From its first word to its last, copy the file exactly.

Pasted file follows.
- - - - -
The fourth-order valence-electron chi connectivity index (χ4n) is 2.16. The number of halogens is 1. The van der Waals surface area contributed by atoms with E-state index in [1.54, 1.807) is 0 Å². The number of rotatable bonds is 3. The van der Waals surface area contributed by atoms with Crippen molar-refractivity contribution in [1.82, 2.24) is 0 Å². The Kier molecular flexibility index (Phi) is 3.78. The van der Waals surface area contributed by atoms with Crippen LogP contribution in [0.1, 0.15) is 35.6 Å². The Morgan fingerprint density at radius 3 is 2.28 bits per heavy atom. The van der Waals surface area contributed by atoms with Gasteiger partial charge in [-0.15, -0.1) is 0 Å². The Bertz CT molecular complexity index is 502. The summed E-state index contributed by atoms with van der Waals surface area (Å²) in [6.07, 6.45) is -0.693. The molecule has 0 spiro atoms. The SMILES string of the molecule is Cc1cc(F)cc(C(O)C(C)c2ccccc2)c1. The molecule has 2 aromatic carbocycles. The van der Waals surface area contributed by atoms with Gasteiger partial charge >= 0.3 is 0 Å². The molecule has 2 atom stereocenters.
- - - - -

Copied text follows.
The fourth-order valence-electron chi connectivity index (χ4n) is 2.16. The number of halogens is 1. The van der Waals surface area contributed by atoms with E-state index in [1.54, 1.807) is 0 Å². The number of rotatable bonds is 3. The van der Waals surface area contributed by atoms with Crippen molar-refractivity contribution in [1.82, 2.24) is 0 Å². The Kier molecular flexibility index (Phi) is 3.78. The van der Waals surface area contributed by atoms with Crippen LogP contribution in [0.1, 0.15) is 35.6 Å². The Morgan fingerprint density at radius 3 is 2.28 bits per heavy atom. The van der Waals surface area contributed by atoms with Gasteiger partial charge in [-0.15, -0.1) is 0 Å². The Bertz CT molecular complexity index is 502. The summed E-state index contributed by atoms with van der Waals surface area (Å²) in [6.07, 6.45) is -0.693. The molecule has 0 spiro atoms. The SMILES string of the molecule is Cc1cc(F)cc(C(O)C(C)c2ccccc2)c1. The molecule has 2 aromatic carbocycles. The van der Waals surface area contributed by atoms with Gasteiger partial charge >= 0.3 is 0 Å². The molecule has 2 atom stereocenters.